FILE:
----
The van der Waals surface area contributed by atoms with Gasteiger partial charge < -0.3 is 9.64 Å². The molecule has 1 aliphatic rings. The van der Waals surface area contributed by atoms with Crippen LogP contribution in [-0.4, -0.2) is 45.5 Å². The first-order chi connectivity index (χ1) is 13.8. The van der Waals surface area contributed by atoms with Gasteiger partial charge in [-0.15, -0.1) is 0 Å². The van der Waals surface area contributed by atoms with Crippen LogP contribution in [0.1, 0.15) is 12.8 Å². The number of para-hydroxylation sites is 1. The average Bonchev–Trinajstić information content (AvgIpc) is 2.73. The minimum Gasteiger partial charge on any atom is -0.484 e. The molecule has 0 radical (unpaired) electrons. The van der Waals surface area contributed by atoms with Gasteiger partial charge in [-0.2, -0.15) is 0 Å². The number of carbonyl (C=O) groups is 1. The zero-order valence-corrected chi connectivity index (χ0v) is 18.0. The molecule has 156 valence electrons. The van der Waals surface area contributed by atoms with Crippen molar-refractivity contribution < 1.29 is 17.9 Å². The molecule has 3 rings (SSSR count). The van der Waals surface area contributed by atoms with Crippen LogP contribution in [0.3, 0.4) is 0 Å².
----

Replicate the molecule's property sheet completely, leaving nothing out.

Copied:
The van der Waals surface area contributed by atoms with Gasteiger partial charge < -0.3 is 9.64 Å². The molecule has 1 aliphatic rings. The van der Waals surface area contributed by atoms with Crippen LogP contribution in [-0.4, -0.2) is 45.5 Å². The first-order chi connectivity index (χ1) is 13.8. The van der Waals surface area contributed by atoms with Gasteiger partial charge in [-0.15, -0.1) is 0 Å². The van der Waals surface area contributed by atoms with Crippen LogP contribution in [0.1, 0.15) is 12.8 Å². The number of para-hydroxylation sites is 1. The average Bonchev–Trinajstić information content (AvgIpc) is 2.73. The minimum Gasteiger partial charge on any atom is -0.484 e. The molecule has 0 radical (unpaired) electrons. The van der Waals surface area contributed by atoms with Gasteiger partial charge in [-0.2, -0.15) is 0 Å². The number of carbonyl (C=O) groups is 1. The zero-order valence-corrected chi connectivity index (χ0v) is 18.0. The molecule has 156 valence electrons. The van der Waals surface area contributed by atoms with Crippen molar-refractivity contribution < 1.29 is 17.9 Å². The molecule has 3 rings (SSSR count). The van der Waals surface area contributed by atoms with Crippen LogP contribution in [0.3, 0.4) is 0 Å².